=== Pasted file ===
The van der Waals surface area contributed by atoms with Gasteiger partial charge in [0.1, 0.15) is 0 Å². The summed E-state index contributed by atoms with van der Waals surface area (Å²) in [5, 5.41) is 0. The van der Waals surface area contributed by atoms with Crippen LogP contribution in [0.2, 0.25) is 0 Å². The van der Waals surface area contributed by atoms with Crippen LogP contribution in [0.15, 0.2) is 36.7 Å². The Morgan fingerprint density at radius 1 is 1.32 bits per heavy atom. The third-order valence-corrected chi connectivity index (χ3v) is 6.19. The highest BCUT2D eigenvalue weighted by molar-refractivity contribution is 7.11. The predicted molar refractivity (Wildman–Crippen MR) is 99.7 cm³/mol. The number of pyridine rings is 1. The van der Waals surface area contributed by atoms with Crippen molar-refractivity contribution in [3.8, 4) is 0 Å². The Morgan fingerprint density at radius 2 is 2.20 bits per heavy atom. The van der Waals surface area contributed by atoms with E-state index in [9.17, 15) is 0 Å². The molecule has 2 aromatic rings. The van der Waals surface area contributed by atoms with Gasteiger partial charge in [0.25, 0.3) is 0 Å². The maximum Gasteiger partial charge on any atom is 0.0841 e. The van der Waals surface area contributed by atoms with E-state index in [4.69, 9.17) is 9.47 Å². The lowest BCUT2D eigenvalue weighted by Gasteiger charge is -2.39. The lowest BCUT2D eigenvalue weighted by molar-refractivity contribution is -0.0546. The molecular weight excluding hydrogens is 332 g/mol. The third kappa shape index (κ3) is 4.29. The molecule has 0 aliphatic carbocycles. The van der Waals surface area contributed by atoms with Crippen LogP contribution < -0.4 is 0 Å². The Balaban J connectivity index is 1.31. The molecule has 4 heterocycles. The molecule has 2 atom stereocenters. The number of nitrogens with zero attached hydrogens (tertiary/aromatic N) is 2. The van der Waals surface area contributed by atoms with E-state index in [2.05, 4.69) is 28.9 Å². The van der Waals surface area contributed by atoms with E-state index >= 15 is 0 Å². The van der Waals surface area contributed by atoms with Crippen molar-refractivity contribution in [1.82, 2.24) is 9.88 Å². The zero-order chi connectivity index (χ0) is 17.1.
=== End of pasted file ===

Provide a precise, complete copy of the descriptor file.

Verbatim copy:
The van der Waals surface area contributed by atoms with Gasteiger partial charge in [0.1, 0.15) is 0 Å². The summed E-state index contributed by atoms with van der Waals surface area (Å²) in [5, 5.41) is 0. The van der Waals surface area contributed by atoms with Crippen LogP contribution in [0.2, 0.25) is 0 Å². The van der Waals surface area contributed by atoms with Crippen LogP contribution in [0.15, 0.2) is 36.7 Å². The Morgan fingerprint density at radius 1 is 1.32 bits per heavy atom. The third-order valence-corrected chi connectivity index (χ3v) is 6.19. The highest BCUT2D eigenvalue weighted by molar-refractivity contribution is 7.11. The predicted molar refractivity (Wildman–Crippen MR) is 99.7 cm³/mol. The number of pyridine rings is 1. The van der Waals surface area contributed by atoms with Crippen molar-refractivity contribution in [3.8, 4) is 0 Å². The Morgan fingerprint density at radius 2 is 2.20 bits per heavy atom. The van der Waals surface area contributed by atoms with E-state index in [9.17, 15) is 0 Å². The molecule has 2 aromatic rings. The van der Waals surface area contributed by atoms with Gasteiger partial charge in [0.25, 0.3) is 0 Å². The maximum Gasteiger partial charge on any atom is 0.0841 e. The van der Waals surface area contributed by atoms with E-state index in [4.69, 9.17) is 9.47 Å². The lowest BCUT2D eigenvalue weighted by Gasteiger charge is -2.39. The lowest BCUT2D eigenvalue weighted by molar-refractivity contribution is -0.0546. The molecular weight excluding hydrogens is 332 g/mol. The third kappa shape index (κ3) is 4.29. The molecule has 0 aliphatic carbocycles. The van der Waals surface area contributed by atoms with Crippen LogP contribution < -0.4 is 0 Å². The Balaban J connectivity index is 1.31. The molecule has 4 heterocycles. The molecule has 2 atom stereocenters. The number of nitrogens with zero attached hydrogens (tertiary/aromatic N) is 2. The van der Waals surface area contributed by atoms with E-state index in [2.05, 4.69) is 28.9 Å². The van der Waals surface area contributed by atoms with E-state index >= 15 is 0 Å². The van der Waals surface area contributed by atoms with Crippen molar-refractivity contribution in [1.82, 2.24) is 9.88 Å². The zero-order chi connectivity index (χ0) is 17.1.